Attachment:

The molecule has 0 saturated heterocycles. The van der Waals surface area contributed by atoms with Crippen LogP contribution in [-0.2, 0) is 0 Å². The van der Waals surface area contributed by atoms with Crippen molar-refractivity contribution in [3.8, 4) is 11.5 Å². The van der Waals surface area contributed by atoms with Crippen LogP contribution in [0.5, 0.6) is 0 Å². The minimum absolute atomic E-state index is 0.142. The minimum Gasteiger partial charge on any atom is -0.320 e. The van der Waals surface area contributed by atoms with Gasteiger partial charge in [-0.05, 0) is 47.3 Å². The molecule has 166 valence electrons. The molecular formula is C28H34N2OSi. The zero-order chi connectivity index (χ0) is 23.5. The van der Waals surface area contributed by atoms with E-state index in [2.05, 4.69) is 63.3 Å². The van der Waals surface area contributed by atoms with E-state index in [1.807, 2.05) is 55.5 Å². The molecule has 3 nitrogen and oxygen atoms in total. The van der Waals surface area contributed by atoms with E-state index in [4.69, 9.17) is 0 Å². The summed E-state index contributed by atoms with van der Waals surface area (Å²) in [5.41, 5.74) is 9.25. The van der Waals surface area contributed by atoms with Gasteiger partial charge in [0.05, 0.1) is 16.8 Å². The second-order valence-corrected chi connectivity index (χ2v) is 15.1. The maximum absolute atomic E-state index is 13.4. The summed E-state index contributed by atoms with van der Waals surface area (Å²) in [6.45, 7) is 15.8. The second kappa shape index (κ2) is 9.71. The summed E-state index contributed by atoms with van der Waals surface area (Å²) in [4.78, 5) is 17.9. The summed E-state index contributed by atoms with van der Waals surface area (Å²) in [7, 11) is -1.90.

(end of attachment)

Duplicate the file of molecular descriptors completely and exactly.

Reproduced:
The molecule has 0 saturated heterocycles. The van der Waals surface area contributed by atoms with Crippen LogP contribution in [-0.2, 0) is 0 Å². The van der Waals surface area contributed by atoms with Crippen molar-refractivity contribution in [3.8, 4) is 11.5 Å². The van der Waals surface area contributed by atoms with Crippen LogP contribution in [0.5, 0.6) is 0 Å². The minimum absolute atomic E-state index is 0.142. The minimum Gasteiger partial charge on any atom is -0.320 e. The van der Waals surface area contributed by atoms with Gasteiger partial charge in [-0.05, 0) is 47.3 Å². The molecule has 166 valence electrons. The molecular formula is C28H34N2OSi. The zero-order chi connectivity index (χ0) is 23.5. The van der Waals surface area contributed by atoms with E-state index in [2.05, 4.69) is 63.3 Å². The van der Waals surface area contributed by atoms with E-state index in [1.807, 2.05) is 55.5 Å². The molecule has 3 nitrogen and oxygen atoms in total. The van der Waals surface area contributed by atoms with E-state index in [4.69, 9.17) is 0 Å². The summed E-state index contributed by atoms with van der Waals surface area (Å²) in [5.41, 5.74) is 9.25. The van der Waals surface area contributed by atoms with Gasteiger partial charge in [0.05, 0.1) is 16.8 Å². The second-order valence-corrected chi connectivity index (χ2v) is 15.1. The maximum absolute atomic E-state index is 13.4. The summed E-state index contributed by atoms with van der Waals surface area (Å²) in [6.45, 7) is 15.8. The second kappa shape index (κ2) is 9.71. The summed E-state index contributed by atoms with van der Waals surface area (Å²) in [4.78, 5) is 17.9. The summed E-state index contributed by atoms with van der Waals surface area (Å²) in [7, 11) is -1.90.